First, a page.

Five Questions With: Dr. Ramin Ronald Tabaddor

In February, Dr. Ramin Ronald Tabaddor, an orthopedic surgeon, was named Kent County Memorial Hospital’s chief of orthopedics. 

Taboddor has several other titles as well, including director of the Hip Preservation Institute at University Orthopedics and head orthopedic team physician for the University of Rhode Island’s sports teams. He discusses his new position and his hope to expand Kent’s orthopedics department. 

PBN: You’ve been an orthopedic surgeon at Kent Hospital since 2015. What sorts of ideas for change or improvement within its orthopedics department have you had during that time? 

TABADDOR: The Kent orthopedics department is made up of a multitude of talented orthopedic surgeons from various groups who all have something valuable to offer to our patient population. Every one of us has the talent and capabilities of being chief, which is why I am so privileged and humbled to have been appointed to this role.

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The improvement that I envision is not in the quality of orthopedic care, as it already exists here, which I have witnessed and been part of it for the last seven years. It is more about expanding our existing service lines and showcasing exactly what we are capable of. Whether a patient comes to us for treatment regarding foot and ankle, hand and upper extremity services, total joint replacements, sports medicine, complex spine, or orthopedic trauma, our team is equipped to offer patients the expert care they deserve and have come to expect from Kent Hospital. Our team’s collaborative efforts and skill sets make us the go-to orthopedics department in Rhode Island.

PBN: Roughly how many orthopedic surgeries are performed at Kent each year, and are there any plans to try to increase that number? 

TABADDOR: Kent Hospital performs approximately 4,000 orthopedic procedures each year, which includes both outpatient and inpatient procedures. We are always looking for ways help better serve the community and the needs of our patients. Our department, due to its expertise and commitment to excellence, continues to attract high-quality orthopedic surgeons.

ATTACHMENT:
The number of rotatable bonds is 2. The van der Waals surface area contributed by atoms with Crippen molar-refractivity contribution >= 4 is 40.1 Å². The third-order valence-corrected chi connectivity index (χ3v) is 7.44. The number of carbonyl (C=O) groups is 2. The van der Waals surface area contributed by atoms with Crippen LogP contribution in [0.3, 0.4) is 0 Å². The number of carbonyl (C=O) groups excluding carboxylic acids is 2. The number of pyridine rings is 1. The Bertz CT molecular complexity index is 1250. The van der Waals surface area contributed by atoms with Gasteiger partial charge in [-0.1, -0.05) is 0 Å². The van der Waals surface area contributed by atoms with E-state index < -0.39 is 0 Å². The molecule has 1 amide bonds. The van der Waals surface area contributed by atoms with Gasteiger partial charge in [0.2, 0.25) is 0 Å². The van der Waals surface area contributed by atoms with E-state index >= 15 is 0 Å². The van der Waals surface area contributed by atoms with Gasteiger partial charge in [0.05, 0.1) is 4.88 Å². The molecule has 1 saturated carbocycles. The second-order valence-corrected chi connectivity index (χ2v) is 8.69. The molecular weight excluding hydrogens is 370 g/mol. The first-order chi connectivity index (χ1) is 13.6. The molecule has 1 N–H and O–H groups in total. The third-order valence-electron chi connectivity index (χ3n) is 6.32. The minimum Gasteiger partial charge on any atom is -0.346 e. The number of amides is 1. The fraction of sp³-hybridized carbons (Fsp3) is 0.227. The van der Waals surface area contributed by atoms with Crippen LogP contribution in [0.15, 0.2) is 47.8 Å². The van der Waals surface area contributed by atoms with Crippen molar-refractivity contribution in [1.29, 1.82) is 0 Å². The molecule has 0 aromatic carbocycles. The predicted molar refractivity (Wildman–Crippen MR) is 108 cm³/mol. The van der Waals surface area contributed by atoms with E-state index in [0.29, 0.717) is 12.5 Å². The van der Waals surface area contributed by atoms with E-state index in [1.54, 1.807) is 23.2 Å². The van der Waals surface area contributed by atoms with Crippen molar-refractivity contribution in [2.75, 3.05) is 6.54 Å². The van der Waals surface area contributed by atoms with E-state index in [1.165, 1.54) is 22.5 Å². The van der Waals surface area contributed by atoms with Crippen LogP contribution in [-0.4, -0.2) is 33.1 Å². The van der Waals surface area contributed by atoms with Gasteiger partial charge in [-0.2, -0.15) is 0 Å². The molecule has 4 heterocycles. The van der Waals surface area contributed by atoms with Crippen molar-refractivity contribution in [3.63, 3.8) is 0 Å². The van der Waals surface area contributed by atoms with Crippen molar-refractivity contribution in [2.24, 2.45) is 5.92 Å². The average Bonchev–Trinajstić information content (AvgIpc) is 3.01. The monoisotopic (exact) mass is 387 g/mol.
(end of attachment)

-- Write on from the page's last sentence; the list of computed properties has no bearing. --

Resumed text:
PBN: Do you specialize in a certain type of orthopedic surgery, and will you continue to perform surgery at Kent as its chief of orthopedics?  

TABADDOR: I am fellowship-trained in sports medicine, treating knee and shoulder injuries, with a special interest in hip and pelvic disorders. This includes treatment of hip impingement and labral tears, gluteus medius tears – which is a common tear of a buttocks muscle – and various other hip and pelvic injuries. It has been an honor and a privilege to serve our patient population at Kent Hospital.

PBN: Aside from your work at Kent, you are also the director of the Hip Preservation Institute for University Orthopedics and the head orthopedic team physician for the University of Rhode Island’s athletic programs. From your perspective as a doctor who fills multiple roles, is there a sort of collaboration within the sphere of Rhode Island’s orthopedic specialists? 

TABADDOR: Kent is highly unique in how various orthopedic groups collaborate together to share common goals. Whether it is the Care New England Orthopedic Group, University Orthopedics or Orthopedics Rhode Island, we all have so much to gain and learn from one another, which only improves patient care and outcomes. I could not perform all my roles successfully without the assistance of others, which includes orthopedists from other groups. You cannot evolve without collaboration.

PBN: Are surgeries at Kent’s orthopedics department back to normal now that Rhode Island’s recent spike in COVID-19 cases has dropped? 

TABADDOR: We continue to work toward our pre-COVID numbers, however, we, like other hospitals in the state, continue to struggle with staffing, with current nursing shortages. We are back to about 80%-85% of pre-COVID volume.

Elizabeth Graham is a PBN contributing writer.